• The Historical Imaginary of Nineteenth-Century Style in David Mitchell’s Cloud Atlas

    Author(s):
    Martin Paul Eve (see profile)
    Date:
    2018
    Group(s):
    LLC 20th- and 21st-Century English and Anglophone, TC Digital Humanities
    Subject(s):
    Digital humanities, British novel, Etymology, Historical fiction
    Item Type:
    Article
    Permanent URL:
    http://dx.doi.org/10.17613/M6WH2DD9T
    Abstract:
    The first section of David Mitchell’s genre-bending novel, Cloud Atlas (2004), purports to be set in 1850. Narrative clues approximately date the intra-diegetic diary object of this chapter to the period 1851–1910. This article argues for the construction of a stylistic historical imaginary of this period’s language that is not based on mimetic etymological accuracy. Specifically, I show that of the 13,246 words in Part I of The Pacific Journal of Adam Ewing, there are at least three terms that have an etymological first-usage date from after 1910: spillage, variously attested from ~1934; latino, from ~1946; and lazy-eye, from ~1960. Instead, I show that racist and colonial terms occur with much greater frequency in Cloud Atlas than in a broader contemporary textual corpus (the Oxford English Corpus), indicating that the construction of imagined historical style likely rests more on infrequent word use and thematic terms from outmoded racist discourses than on etymological mimesis.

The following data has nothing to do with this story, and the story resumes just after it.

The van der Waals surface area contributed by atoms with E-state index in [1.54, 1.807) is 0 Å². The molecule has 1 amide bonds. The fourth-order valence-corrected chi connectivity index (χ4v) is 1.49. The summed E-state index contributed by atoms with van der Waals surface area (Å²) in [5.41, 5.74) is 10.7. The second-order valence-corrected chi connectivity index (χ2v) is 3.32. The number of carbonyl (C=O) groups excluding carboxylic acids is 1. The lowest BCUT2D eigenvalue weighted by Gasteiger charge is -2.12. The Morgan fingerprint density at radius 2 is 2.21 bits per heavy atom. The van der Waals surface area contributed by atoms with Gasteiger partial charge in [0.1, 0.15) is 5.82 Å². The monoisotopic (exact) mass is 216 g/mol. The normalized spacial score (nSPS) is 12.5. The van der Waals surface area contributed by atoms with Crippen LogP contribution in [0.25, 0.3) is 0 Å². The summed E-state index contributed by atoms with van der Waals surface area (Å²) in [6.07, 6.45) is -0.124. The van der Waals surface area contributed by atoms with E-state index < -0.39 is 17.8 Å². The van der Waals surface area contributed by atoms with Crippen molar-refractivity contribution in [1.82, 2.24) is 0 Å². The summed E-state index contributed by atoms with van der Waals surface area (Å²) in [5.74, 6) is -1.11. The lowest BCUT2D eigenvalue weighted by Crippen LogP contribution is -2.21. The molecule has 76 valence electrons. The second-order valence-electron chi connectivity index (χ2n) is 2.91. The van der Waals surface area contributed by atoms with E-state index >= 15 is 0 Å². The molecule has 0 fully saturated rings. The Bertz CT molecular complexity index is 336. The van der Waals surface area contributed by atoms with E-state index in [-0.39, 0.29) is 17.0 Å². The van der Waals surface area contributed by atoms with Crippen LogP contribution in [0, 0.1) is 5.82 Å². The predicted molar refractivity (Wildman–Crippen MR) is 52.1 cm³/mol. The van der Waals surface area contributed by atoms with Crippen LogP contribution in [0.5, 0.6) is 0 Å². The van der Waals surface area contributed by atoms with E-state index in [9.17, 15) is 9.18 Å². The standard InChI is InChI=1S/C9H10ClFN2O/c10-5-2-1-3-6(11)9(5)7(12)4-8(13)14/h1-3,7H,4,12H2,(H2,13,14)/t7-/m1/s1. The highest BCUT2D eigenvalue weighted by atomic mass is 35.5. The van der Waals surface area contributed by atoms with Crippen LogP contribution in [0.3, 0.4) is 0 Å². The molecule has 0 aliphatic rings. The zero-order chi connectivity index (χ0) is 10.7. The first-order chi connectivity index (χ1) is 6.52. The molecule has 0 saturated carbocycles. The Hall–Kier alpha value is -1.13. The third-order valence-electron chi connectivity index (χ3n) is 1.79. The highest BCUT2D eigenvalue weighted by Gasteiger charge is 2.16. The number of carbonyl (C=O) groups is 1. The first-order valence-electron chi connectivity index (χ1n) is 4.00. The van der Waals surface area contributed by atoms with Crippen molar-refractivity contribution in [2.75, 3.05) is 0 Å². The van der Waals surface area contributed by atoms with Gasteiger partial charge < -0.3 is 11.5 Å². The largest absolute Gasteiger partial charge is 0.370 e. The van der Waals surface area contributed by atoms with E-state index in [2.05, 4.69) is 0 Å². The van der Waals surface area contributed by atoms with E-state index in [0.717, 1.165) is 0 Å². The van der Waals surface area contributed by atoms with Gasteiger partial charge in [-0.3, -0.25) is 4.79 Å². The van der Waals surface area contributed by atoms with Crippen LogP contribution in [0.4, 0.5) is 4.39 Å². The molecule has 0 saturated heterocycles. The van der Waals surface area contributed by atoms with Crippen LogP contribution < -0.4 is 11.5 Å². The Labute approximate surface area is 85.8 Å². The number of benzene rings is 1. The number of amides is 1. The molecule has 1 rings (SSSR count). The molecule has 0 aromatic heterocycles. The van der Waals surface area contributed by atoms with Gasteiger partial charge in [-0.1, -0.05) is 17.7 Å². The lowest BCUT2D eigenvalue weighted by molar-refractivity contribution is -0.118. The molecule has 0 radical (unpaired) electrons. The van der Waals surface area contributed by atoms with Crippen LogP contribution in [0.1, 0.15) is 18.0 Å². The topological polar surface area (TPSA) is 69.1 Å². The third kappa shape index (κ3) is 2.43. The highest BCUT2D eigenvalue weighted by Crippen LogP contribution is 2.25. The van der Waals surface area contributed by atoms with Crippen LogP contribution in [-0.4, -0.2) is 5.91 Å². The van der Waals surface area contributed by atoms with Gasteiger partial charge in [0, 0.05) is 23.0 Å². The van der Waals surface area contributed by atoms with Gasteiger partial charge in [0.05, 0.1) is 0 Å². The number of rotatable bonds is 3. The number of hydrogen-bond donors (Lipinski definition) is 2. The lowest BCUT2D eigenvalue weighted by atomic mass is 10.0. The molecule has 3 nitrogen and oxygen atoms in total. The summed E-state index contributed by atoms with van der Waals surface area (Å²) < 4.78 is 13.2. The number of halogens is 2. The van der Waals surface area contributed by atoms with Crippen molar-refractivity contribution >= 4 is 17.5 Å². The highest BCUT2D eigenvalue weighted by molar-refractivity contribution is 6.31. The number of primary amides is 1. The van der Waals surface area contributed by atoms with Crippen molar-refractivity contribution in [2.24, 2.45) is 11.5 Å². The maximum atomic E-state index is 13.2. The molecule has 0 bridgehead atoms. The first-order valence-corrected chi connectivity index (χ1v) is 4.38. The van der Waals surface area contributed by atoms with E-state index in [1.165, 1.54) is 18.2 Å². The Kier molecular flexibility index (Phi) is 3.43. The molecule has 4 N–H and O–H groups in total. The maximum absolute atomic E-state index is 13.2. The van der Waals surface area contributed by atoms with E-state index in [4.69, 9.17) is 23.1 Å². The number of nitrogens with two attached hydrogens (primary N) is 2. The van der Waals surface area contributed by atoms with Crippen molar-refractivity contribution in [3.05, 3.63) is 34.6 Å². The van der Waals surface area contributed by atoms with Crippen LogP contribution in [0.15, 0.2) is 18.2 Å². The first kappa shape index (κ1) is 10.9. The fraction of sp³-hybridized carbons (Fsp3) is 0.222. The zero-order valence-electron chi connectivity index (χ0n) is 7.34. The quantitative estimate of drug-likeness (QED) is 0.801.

Metadata:
    Published as:
    Journal article    
    Status:
    Published
    Last Updated:
    1 month ago
    License:
    Attribution
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